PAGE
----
Newsletter of the District
Quick Look at North Korea
a few thousands only, with no bishop, no priest, no brother, no
In its edition
of March 1, 2001, the French periodical Eglises d’Asie, made
known a report given to the United Nation by the North Korean Authorities,
last May 2000, and rendered public by the UN only last February
2001. This report is the first one since 1950 to address the issue
of religions in North Korea. Beside speaking of associations for
the Buddhists and the Protestants, it mentions for the first time
the existence of a Korean Association of Roman Catholics. No statistics
however were given on the number of faithful and their places of
show that North Koreans do enjoy religious freedom, the authorities
of North Korea have informed the U.N. that 10 religious books have
recently been published, four of which were for the Catholics.
There is no
mention in the report of Catholic schools although it is said that
“the Central Committee of the Korean Association of Roman Catholics
also gives instruction to its students”.
As one could
expect, the report makes no mention of any missionary activity in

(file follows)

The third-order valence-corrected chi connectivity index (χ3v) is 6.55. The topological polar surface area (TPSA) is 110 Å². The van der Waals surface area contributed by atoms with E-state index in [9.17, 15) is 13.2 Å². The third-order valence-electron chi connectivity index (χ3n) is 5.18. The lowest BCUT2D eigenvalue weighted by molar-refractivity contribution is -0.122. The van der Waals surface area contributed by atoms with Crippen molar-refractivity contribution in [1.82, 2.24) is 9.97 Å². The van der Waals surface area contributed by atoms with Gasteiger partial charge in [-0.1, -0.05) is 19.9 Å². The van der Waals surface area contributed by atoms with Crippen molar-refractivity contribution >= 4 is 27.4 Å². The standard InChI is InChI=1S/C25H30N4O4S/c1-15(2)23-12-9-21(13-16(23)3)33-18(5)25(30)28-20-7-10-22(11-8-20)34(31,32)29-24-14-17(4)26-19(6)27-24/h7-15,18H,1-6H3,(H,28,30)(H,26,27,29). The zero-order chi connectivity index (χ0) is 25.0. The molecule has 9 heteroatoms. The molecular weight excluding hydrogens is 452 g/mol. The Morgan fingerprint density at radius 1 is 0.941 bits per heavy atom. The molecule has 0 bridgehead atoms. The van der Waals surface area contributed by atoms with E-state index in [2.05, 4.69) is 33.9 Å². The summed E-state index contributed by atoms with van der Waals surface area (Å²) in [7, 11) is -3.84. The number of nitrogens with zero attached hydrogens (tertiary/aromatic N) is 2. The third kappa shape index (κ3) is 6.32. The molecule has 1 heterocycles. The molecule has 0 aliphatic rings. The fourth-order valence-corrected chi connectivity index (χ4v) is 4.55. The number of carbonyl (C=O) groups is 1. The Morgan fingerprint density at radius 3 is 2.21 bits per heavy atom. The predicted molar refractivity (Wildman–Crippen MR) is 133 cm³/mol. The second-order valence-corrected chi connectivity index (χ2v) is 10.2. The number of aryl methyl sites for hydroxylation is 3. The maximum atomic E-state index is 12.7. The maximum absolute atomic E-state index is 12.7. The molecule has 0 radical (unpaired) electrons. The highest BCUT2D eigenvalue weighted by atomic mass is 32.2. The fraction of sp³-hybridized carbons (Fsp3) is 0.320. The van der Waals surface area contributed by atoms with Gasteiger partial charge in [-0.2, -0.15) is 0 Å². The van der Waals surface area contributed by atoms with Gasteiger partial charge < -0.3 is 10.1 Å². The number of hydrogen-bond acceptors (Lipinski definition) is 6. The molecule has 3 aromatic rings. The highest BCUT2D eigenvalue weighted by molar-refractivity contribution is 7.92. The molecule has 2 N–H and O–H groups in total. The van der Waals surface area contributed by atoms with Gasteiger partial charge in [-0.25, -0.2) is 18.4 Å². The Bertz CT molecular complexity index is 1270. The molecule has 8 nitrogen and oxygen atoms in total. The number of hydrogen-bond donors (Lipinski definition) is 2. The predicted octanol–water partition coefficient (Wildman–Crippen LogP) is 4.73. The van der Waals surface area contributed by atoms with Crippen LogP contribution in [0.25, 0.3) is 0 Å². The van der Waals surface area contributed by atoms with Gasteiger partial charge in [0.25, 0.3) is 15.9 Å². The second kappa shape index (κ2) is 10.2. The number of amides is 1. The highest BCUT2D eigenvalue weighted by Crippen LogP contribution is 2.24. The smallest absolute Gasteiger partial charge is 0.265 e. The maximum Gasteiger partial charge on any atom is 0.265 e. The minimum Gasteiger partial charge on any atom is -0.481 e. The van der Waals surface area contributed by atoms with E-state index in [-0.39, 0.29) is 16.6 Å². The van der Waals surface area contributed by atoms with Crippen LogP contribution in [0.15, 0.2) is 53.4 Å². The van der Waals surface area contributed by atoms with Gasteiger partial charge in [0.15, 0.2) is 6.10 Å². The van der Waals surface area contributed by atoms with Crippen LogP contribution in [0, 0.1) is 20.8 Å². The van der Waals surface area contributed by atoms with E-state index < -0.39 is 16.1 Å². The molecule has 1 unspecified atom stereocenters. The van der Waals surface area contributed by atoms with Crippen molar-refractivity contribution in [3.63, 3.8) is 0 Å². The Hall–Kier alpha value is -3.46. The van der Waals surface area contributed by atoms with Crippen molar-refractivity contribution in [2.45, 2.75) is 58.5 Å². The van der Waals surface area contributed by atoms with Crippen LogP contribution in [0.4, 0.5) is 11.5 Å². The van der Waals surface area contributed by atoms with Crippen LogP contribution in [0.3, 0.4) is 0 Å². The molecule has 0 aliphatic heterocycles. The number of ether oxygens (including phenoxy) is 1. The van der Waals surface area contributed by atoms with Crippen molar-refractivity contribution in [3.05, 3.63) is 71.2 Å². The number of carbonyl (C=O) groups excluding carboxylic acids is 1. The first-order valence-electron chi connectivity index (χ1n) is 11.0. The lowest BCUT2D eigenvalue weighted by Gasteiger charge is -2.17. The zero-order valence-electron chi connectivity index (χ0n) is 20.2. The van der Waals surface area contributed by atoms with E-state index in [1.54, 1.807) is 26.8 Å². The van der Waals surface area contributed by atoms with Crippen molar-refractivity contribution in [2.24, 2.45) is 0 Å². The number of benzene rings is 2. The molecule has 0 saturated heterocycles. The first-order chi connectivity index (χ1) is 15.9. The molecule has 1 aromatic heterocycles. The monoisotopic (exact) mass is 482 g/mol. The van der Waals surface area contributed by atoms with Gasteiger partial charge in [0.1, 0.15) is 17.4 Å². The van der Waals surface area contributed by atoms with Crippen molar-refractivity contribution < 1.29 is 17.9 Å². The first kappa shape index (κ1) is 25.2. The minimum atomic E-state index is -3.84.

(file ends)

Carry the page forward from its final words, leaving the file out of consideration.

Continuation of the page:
the country. Under the heading “Prohibition of warlike propaganda”,
one can read that “all citizens and all foreigners legally
residing in North Korea” share the same rights, whatever their
nationality, race or religion. It is also specified that any disorder
for violent, hostile or discriminatory action done for a national,
racial or religious motive is considered as a violation of this
equality of rights.
of this report recalls that the Constitution guarantees to every
citizen religious liberty and the right to build whatever equipment
needed for the practice of one’s religion. In fact, since the end
of the 1980s, a Catholic church and two Protestant temples are visible
in Pyongyang. However according to relations of the rare visitors
allowed in these building, the Catholic church is without a priest
whilst the Protestant temple has two pastors. According to some
rare testimonies of North Korean faithful, there should be small
and scattered communities throughout the country, but they are persecuted
by the authorities.
no.326, March 1, 2001, pp.6-7.